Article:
Muscle Mustangs & Fast FordsFeatured Vehicles
1963 Shelby Cobra Behind the Wheel - Shelbys for Sale
We get behind the wheel of some genuine classic Fords before they go to auction with Auctions America.
After having my world turned upside down by the Cobra, Auctions America Car Specialist Megan Boyd tossed me the keys to a ’65 Shelby GT-350, and said “Let’s go!” She jumped in the passenger seat, took a photo of me in the driver’s seat with my phone, and we were off. As we cruised over the same pavement that I just pounded with the Cobra, there was no need to remind myself that I was driving an original Shelby GT-350.
Much less of a sports car, and very much a ponycar, Number 260 was still very much Shelby. It rumbled very much like the Cobra, but drove more like a Mustang. In Wimbledon White with blue LeMans stripes, it kept reminding me of its history and its stature. I could see the hoodscoop and hood pins as I looked ahead, and all was right with the world.
With the windows down, I could hear the side pipes scream out a glorious tune. As I pressed it harder and harder, I began pushing the old Snake to the edge of traction. It certainly didn’t drive like the Shelby’s of today, especially with the bias-ply rubber; but what it lacked in poise, it more than made up for in character and styling. This was the real deal, and it wasn’t ashamed of it.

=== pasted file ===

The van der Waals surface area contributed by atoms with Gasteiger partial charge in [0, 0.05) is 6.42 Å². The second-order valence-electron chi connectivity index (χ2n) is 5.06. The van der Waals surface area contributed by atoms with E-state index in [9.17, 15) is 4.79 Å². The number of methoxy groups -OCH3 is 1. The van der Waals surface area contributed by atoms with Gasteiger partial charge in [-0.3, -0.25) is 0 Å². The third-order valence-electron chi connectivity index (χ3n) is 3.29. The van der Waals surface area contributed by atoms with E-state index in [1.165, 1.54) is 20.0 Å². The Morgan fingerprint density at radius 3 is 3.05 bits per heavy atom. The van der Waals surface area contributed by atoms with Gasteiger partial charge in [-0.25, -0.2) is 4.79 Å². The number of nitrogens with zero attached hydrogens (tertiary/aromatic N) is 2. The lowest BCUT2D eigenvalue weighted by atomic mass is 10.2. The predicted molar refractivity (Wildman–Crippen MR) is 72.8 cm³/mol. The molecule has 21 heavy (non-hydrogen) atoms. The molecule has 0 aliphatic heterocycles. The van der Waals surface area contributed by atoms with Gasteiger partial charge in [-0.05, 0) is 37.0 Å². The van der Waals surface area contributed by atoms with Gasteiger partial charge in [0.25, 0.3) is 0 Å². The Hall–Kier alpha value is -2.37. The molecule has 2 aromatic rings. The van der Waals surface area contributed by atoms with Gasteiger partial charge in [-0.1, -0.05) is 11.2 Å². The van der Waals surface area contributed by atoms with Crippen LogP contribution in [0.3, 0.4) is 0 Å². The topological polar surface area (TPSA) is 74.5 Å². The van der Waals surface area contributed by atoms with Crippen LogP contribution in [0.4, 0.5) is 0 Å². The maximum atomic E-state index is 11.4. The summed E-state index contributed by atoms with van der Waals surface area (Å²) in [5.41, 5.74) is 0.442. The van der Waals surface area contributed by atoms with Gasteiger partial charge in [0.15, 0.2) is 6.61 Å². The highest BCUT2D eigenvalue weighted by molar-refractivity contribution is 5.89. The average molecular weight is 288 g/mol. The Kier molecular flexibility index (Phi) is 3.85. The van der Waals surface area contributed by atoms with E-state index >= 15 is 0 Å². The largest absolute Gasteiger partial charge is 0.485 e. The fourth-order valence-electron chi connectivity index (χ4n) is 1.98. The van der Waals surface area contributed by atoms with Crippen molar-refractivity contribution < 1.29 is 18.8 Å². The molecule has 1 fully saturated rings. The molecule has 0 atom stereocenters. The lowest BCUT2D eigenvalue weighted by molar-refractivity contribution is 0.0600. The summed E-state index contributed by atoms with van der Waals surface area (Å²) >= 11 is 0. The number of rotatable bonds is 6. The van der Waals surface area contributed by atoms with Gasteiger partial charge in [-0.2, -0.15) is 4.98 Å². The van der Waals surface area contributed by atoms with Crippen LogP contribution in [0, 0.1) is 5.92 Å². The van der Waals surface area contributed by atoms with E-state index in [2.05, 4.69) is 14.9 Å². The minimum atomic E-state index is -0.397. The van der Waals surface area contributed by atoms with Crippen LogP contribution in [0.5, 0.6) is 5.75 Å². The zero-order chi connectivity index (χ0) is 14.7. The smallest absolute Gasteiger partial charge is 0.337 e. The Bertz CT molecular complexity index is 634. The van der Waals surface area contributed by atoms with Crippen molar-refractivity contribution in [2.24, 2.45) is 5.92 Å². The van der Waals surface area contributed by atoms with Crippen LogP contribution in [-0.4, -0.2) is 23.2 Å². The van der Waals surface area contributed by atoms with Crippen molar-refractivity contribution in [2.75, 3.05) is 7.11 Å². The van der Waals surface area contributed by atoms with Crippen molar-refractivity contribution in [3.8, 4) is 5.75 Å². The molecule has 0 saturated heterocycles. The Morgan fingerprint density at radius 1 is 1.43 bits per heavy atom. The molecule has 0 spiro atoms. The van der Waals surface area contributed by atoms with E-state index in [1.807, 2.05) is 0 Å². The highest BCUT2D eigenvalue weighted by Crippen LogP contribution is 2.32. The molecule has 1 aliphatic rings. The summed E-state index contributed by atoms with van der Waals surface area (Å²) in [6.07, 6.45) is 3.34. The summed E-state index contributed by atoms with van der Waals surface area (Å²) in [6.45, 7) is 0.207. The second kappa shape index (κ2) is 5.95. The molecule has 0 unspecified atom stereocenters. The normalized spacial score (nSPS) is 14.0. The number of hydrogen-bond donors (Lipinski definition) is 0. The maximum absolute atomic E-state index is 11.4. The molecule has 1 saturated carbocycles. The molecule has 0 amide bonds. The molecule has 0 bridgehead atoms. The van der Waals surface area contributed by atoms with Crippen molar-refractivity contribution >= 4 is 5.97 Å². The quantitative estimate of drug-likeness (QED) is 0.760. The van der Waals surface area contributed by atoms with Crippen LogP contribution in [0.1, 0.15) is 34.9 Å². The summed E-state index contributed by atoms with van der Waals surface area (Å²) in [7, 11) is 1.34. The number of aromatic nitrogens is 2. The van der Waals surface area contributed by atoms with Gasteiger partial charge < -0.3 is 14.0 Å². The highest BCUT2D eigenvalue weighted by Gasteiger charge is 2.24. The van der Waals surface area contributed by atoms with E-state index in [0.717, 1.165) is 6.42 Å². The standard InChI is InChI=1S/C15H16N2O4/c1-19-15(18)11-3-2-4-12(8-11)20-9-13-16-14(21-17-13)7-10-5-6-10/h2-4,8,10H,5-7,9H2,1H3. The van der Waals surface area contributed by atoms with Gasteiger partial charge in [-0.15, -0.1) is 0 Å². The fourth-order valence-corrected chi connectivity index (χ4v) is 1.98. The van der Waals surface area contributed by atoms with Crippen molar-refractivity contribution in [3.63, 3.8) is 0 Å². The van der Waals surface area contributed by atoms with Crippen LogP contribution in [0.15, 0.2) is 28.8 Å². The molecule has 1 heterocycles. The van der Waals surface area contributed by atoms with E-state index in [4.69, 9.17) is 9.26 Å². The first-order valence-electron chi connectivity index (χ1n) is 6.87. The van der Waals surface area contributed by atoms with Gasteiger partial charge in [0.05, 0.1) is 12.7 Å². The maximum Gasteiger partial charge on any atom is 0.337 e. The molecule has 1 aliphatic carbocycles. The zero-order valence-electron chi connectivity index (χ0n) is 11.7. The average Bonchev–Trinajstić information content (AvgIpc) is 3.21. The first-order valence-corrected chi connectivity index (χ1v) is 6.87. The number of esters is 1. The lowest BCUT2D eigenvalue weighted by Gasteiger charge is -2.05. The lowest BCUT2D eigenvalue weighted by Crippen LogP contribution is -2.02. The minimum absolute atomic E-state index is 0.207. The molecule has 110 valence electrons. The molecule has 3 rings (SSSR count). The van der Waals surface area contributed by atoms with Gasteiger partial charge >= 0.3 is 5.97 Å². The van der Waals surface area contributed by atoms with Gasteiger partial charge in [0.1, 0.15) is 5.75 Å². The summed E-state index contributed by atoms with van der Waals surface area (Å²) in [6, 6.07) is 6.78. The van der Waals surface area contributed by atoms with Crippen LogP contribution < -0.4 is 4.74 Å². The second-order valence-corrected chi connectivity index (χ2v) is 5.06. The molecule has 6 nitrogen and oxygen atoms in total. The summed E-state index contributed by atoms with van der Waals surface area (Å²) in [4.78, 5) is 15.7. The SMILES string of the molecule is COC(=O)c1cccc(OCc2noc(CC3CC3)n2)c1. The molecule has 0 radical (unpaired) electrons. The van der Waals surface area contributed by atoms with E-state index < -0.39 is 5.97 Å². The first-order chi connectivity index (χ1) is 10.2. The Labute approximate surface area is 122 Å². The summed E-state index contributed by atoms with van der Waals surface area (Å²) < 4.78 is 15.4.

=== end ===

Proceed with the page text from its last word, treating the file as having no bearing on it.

Like A Boss
Finally, I slid behind the wheel of an all-original ’70 Boss 302. The Bright Gold hue is original, and is showing its age. The interior remains untouched, as does the engine bay. As I settled into the high-back seat, I noticed the Hurst shifter, original AM radio, and period-correct Sun tach. I felt like a boss just sitting behind the wheel in the parking space.
The engine ran like new, and the odometer registers just over 36,000 miles. As I drove the 3,300-pound beast, I noticed immediately the strides in suspension and chassis technology over the ’65, though the bias-ply’s remained the limiting factor. The Boss is a legendary Mustang, and Auctions America thinks this one will bring between $40,000-$50,000—not bad for a piece of automotive history.
Hopefully, Auctions American will give us the chance to do this again, but if not, no no will ever take away the experience. The auction will be held at the Broward County Convention Center March 14-16, 2014. For more information, go to www.auctionsamerica.com.